Florida State coach Jimbo Fisher has won. A lot. Since 2010, only nine FBS programs -- none from the ACC -- have more total wins than Fisher. Only two teams from the SEC, Alabama and LSU, have more wins during the same stretch. Fisher has won two Atlantic Division championships in his three seasons. He has won the school’s first ACC title since 2005. He has won back-to-back games against rival Florida.
He just hasn’t won over the entire fan base.
And considering the once-spoiled fan base he’s working for, he probably never will.
As the Seminoles prepare to face MAC champion Northern Illinois in the Discover Orange Bowl, they do so led by a man who could arguably be called the least popular coach in a BCS bowl game this year. The ACC’s championship coach came in third place in the league’s coach of the year voting, receiving only five votes and falling behind Duke’s David Cutliffe and Clemson coach Dabo Swinney -- two coaches Fisher beat this year.
Clearly, for some, that wasn’t enough.
FSU fans nearly lost their minds on Oct. 6 when the No. 3-ranked Noles lost at NC State and their national title hopes crashed once again. Many have long clamored for Fisher to hire an offensive coordinator. And despite the potential for a 12-win season that includes a BCS bowl win, there has still been some grumbling this season.
“The overall tone of the big-time guys is the jury is still out,” one longtime Florida State booster said of Fisher. “By no means do they want to throw him out. Of course, after a loss they’ll yell and jump and scream and say, 'He's the worst coach in America, get rid of him,' but they calm down pretty quickly. The overall tone is next year is really going to be a watershed year for him. They’ve given him everything he wants. Now it’s time to put the product together on the field.”
Fisher said he isn’t deterred in the slightest by the criticism he’s received because he is steadfast in his belief that he is doing the right things to build a program. Florida State has brought in back-to-back top-10 recruiting classes, and this year FSU currently has the No. 11 recruiting class in the country. Fisher is more concerned about sustaining success than a fleeting moment of it.
He guessed that it’s only about 10 percent of the fan base that is truly disgruntled.
“You’ve just got to block it out and know that you’re doing the right things,” Fisher said. “If we keep winning 11, 12 games a year, having those seasons, we’re going to win one, just like they did in that 14-year run. They still won two national championships in 14 years in that dominant run. If we can maintain winning those kinds of games and being up there, we’re going to have a chance to win one and play for one. You just don’t win national championships every year.”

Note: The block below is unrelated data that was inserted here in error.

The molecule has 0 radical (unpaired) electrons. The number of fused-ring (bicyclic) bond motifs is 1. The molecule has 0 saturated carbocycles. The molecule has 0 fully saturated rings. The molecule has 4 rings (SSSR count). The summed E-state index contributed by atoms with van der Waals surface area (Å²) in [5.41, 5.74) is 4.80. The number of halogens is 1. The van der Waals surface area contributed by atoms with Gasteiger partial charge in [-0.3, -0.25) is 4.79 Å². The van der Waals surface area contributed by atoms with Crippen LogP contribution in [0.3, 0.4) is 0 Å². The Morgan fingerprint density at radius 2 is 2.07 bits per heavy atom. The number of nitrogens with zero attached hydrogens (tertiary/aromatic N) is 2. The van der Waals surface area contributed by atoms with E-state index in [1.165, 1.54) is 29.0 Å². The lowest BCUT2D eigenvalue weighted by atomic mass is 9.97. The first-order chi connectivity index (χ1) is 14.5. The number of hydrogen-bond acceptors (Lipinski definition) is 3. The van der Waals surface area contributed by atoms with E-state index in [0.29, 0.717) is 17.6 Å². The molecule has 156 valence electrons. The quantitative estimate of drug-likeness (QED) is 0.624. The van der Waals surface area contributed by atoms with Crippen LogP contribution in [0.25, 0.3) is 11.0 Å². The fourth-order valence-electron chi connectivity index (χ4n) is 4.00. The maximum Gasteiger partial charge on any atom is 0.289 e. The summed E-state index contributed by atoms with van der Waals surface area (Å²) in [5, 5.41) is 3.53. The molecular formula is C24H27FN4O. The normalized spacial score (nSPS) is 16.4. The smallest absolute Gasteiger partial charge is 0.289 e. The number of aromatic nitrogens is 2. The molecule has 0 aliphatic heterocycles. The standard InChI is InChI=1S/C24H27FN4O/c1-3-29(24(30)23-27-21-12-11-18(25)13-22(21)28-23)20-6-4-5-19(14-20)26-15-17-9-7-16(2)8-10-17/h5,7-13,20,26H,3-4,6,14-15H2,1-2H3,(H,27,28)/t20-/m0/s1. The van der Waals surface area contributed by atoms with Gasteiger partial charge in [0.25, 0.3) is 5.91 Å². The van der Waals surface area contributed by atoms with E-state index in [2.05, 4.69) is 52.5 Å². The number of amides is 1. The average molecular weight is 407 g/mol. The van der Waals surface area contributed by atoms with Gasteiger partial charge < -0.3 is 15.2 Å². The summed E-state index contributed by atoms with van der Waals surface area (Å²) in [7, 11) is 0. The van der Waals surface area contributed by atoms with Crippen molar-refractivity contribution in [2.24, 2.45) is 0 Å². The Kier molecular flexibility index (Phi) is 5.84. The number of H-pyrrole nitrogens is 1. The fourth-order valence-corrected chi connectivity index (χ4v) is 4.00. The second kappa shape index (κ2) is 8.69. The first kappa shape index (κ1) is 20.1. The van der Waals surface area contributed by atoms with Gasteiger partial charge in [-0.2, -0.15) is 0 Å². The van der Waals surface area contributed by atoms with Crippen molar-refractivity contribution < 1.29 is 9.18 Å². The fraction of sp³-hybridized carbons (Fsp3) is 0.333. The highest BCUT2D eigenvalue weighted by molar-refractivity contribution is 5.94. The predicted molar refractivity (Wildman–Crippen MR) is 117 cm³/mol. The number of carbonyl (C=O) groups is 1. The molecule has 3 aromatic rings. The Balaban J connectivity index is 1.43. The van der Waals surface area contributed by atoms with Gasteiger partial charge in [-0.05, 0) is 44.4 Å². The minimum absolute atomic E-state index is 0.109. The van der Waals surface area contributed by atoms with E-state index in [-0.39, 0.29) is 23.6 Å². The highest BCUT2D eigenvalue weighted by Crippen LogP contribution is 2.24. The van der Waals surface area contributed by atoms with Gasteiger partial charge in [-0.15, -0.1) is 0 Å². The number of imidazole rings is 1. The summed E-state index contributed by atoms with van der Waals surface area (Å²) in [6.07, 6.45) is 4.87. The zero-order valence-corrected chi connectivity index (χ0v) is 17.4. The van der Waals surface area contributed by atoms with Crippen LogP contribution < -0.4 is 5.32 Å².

“People ask me, ‘Are you disappointed?’” he said. “I’m not disappointed at all. I think we’ve had a tremendous season. Am I satisfied? No. I’m not satisfied because we want to win a national championship, but I’m very happy with where our program’s going and the way we’re recruiting and the way we’re playing. You have to learn to win a conference championship before you win a national championship. You can have those magical seasons and then fall back, and go back to eight wins, or seven wins or five wins and get fired. I don’t want to do that. I want this program to have 11, 12 wins every year, and on certain years we’ll win those national championships.”
The question is whether FSU fans have the patience to wait for one.
“Jimbo came in with a plan, and he has built a structure in this program from the ground up in the Saban mold, that in my humble opinion is the right approach,” said the booster, who spoke on the condition of anonymity. “We have a nutritionist, we have a psychologist, we have accountability, we have strength and conditioning. The program, from a structural perspective, has improved leaps and bounds. So the people that are calling for his head after an 11-win season, a conference championship and a BCS bowl -- none of which we’ve sniffed in 10 years -- to me are a little out of their minds.”